“Verispellis may be the most innovative concept since shaped skis were developed in the late 80’s/early 90’s.”
– Armenian Weekly
We’re nearing the end of skiing/snowboarding as we know it. We are carefully guided to the future of the sport by Verispellis Skis and Snowboards. The company is unveiling boards that are made with a metal called Nitinol. With Nitinol, Verispellis skis and snowboards will be able to transform their shape via Bluetooth.
Nitinol, or Nickel Titanium, is commonplace with the founders of Verispellis, Ara Nazarian and Ken Rodriguez. Both work at one of the Harvard Medical School teaching hospitals in Boston – Nazarian is an orthopedic scientist and Rodriguez is an orthopedic surgeon and engineer – and frequent a ski hill in New Hampshire. The pair bonded over their love of skiing, but found a common pain point: the day would often start out icy but would turn into a mush after lunch. Something needed to happen and then, “one day we asked ourselves, why can’t we use [Nitinol] in skis to allow us to control the stiffness of our skis?”
They set to work, eventually creating a prototype (patent pending) that places a thin sheet of Nitinol between the traditional wood and fiberglass layers of skis and snowboards. Nitinol is a unique class of shape memory alloy whose cells are superelastic, essentially making them malleable with a memory. Basically, changing the temperature of the metal changes the crystal structure of it. At lower temperatures, its cells become a weak form, called Martensite, that is “easily deformed into a new shape”. When the metal reverts to a higher temperature from, called Austenite, it “recovers its previous shape with great force”.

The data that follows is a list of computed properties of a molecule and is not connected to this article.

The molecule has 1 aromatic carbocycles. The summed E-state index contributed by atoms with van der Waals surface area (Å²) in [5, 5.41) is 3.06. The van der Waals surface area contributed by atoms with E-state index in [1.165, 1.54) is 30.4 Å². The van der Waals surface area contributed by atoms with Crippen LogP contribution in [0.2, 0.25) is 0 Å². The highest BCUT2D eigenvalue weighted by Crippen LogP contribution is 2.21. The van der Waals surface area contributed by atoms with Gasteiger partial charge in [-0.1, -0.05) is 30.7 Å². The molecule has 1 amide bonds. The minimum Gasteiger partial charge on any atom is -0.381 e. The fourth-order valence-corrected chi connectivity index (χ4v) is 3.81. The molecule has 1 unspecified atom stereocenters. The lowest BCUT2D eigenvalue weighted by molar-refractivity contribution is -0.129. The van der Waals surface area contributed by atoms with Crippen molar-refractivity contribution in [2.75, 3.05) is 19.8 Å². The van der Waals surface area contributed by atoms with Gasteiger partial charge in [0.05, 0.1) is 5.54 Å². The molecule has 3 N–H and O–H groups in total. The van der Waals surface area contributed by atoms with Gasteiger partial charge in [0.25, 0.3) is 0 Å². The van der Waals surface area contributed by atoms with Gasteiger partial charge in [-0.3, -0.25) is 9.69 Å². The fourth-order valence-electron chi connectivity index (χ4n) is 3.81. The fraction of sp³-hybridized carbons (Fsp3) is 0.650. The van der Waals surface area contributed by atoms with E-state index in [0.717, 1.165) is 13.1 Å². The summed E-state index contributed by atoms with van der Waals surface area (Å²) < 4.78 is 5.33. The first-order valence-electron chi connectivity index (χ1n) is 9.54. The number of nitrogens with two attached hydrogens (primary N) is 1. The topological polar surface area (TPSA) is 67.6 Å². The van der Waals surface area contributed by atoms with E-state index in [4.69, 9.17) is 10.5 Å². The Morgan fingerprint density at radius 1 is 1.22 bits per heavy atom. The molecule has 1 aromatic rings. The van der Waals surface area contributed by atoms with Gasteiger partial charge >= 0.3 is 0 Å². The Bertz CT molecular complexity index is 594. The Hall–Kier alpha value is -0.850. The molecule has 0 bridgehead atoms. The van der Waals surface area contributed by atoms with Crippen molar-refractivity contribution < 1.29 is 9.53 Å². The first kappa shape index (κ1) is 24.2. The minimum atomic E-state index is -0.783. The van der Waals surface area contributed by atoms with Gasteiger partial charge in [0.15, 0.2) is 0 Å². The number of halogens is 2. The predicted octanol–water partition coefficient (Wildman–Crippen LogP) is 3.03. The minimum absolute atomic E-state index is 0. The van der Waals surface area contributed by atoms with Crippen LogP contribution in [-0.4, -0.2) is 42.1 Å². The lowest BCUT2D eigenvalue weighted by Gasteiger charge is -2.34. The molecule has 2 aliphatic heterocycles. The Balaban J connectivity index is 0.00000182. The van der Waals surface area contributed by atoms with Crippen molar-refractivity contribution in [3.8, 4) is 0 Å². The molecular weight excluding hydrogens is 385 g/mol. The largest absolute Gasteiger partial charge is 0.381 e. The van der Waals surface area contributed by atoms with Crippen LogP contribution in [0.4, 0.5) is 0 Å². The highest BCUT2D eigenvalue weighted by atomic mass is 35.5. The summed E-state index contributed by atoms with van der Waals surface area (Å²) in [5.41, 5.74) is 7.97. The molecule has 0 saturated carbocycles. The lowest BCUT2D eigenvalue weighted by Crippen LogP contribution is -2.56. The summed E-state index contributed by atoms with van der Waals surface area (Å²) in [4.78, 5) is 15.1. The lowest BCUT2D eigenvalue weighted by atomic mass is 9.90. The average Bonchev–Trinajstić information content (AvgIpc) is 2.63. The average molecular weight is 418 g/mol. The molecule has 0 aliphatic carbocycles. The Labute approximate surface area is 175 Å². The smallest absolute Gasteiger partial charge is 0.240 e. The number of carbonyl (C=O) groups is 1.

Verispellis will allow users to change the heat of the Nitinol metal sheets within their boards through their smartphones. The skis and snowboards will have an electric heating element, powered by a battery, within the boards. The heating element will be able to communicate with the smartphone through a wireless Bluetooth. This means that users will be able to control the stiffness of their boards with the touch of a button. On days where ice turns to cottage cheese, Verispellis riders will be able to enjoy every turn. “We figured we’d consolidate a quiver into a single pair of skis that could handle different conditions by making the skis softer or stiffer as dictated by the conditions,” explains Nazarian.
Though the company seems illusive still – due to a lackluster online presence – they have wrangled the interest of Alpine Ski Racer and San Francisco native, Arman Serebrakian. Serebrakian will be skiing exclusively on Verispellis Skis during the 2018 Winter Olympics.
I have a million questions and some reasonable doubt about this new technology. The only given is that skiing and snowboarding technology has significant growth potential. Shredding might look a lot different in 2018 and beyond.
Skis are available for pre-order February 1st, 2018. Contact Verispellis for more information.